Which Strategies Reduce the Churn the Fastest?

One of the most critical things subscription firms can do to drive their growth is to reduce churn. However, Kim Terry of Subscription Systems puts a slight twist on how to prevent churn this week. What is the easiest method to eliminate churn, he asks?

What is a 'Churn'?

Churn is part of the game we play in the subscription economy. The disadvantage of having the chance for compounding growth over firms that only charge for one-time transactions is that some customers will no longer perceive the value in your product and will cancel.

How Can I Solve This?

To combat churn, you need to understand your consumer, target the proper ones, and create a product that provides them with value while ensuring they comprehend the value you’re providing them with, which is different. However, that requires effort, and many of you want to put in only some of the necessary work (or, at the very least, are aware that work takes time), so what are some tactical things you can do to reduce churn quickly?


Modify Your Pricing Model


While not the quickest, but certainly the quickest, the most effective churn reduction approach that does not necessitate substantial study is to adapt your pricing plan to value metric based. A value measure is how much you charge per user, per hundred visits, or thousand videos. Those that use value measurements have half the gross revenue turnover rate as companies that solely feature differentiated pricing.


Refresh Your Support Strategy


Rethink your assistance strategy and significantly improve the quality. 

We coded customers’ perceptions of various organizations’ support and then compared their retention rates. We discovered that consumers with a reasonable opinion of a company’s support had 5 to 10% greater retention rates than those with a neutral perception of the company’s support. Customers with a poor perception have a 10% lower retention rate in absolute terms.


Remember that we’re discussing something other than client success regarding exceptional assistance. In truth, customer success has a minor impact on your gross turnover, with organizations that use it seeing their churn rates reduce by a point or two on an absolute basis, depending on the level of their customer success. It’s not that enhancing customer success isn’t beneficial – it has a significant impact on your expansion revenue – but it will only lower churn quickly.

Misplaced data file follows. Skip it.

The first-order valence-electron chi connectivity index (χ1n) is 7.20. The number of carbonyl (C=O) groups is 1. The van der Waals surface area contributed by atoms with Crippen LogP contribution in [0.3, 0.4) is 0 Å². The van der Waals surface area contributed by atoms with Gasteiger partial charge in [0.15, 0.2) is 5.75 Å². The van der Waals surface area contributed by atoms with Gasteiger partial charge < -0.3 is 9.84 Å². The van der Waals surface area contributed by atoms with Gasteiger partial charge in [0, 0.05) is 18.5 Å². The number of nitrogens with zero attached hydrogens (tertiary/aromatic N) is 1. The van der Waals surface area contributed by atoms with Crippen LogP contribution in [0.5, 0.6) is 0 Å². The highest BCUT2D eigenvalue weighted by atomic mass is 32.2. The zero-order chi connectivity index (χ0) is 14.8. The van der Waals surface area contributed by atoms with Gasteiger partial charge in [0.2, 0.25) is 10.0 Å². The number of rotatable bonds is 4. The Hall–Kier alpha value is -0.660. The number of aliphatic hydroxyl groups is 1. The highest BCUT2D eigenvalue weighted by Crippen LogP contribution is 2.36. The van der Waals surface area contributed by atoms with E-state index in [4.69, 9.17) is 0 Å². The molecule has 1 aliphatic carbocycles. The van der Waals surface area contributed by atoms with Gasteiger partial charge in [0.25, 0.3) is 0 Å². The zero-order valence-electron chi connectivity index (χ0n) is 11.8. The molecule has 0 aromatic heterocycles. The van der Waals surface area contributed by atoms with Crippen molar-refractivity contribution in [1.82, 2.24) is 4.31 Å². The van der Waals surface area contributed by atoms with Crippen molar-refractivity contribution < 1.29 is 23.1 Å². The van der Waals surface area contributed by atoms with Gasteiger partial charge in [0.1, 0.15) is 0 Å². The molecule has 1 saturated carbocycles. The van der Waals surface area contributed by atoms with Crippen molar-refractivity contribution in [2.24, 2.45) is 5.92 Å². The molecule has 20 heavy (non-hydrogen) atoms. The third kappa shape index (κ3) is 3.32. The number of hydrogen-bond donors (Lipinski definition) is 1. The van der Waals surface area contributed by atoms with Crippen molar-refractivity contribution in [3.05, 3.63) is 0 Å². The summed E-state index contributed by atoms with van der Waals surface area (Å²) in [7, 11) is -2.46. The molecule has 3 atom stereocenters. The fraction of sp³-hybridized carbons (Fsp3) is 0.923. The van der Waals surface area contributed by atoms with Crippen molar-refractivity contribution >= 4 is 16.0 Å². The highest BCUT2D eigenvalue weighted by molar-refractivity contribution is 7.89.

Implement Forced Customer Onboarding & Training


This will drop your conversion rate marginally, but those customers who went through implementation saw 10 to 20% greater retention rates relative to those who didn’t go through forced onboarding. This tendency is similar for B2C and B2B organizations and from low to high price points.


Examine Your Term Lengths


Annual contracts cut turnover significantly since clients make one purchase decision per year rather than twelve separate purchases. As a result, as your number of years of customers grows, your churn decreases, with those who have 100% of their customers on yearly contracts experiencing 80% less turnover than those who have no annual contract clients.


Examine Your Payment Schedule


Finally, you must address your failed payments. Credit cards are mechanical devices prone to failure and delinquencies; failing credit cards account for 20 to 40% of churn in both B2B and B2C businesses.


To put it another way, for every ten people with a payment failure, you only recover three, leaving seven to be effectively flushed down the toilet. You may significantly reduce this churn if you treat these people as their marketing channel.


We could talk about numerous methods for hours, but those five significantly influence customer attrition if you need to make immediate adjustments in the next quarter. However, remember that your relationship with your customer extends far beyond fast repairs. 


While these tactical components will help you reduce churn, no techniques will compensate for selling the wrong product to the wrong consumer, so make sure you’re researching why people are churning so you can fill in the gaps to minimize churn in the long run.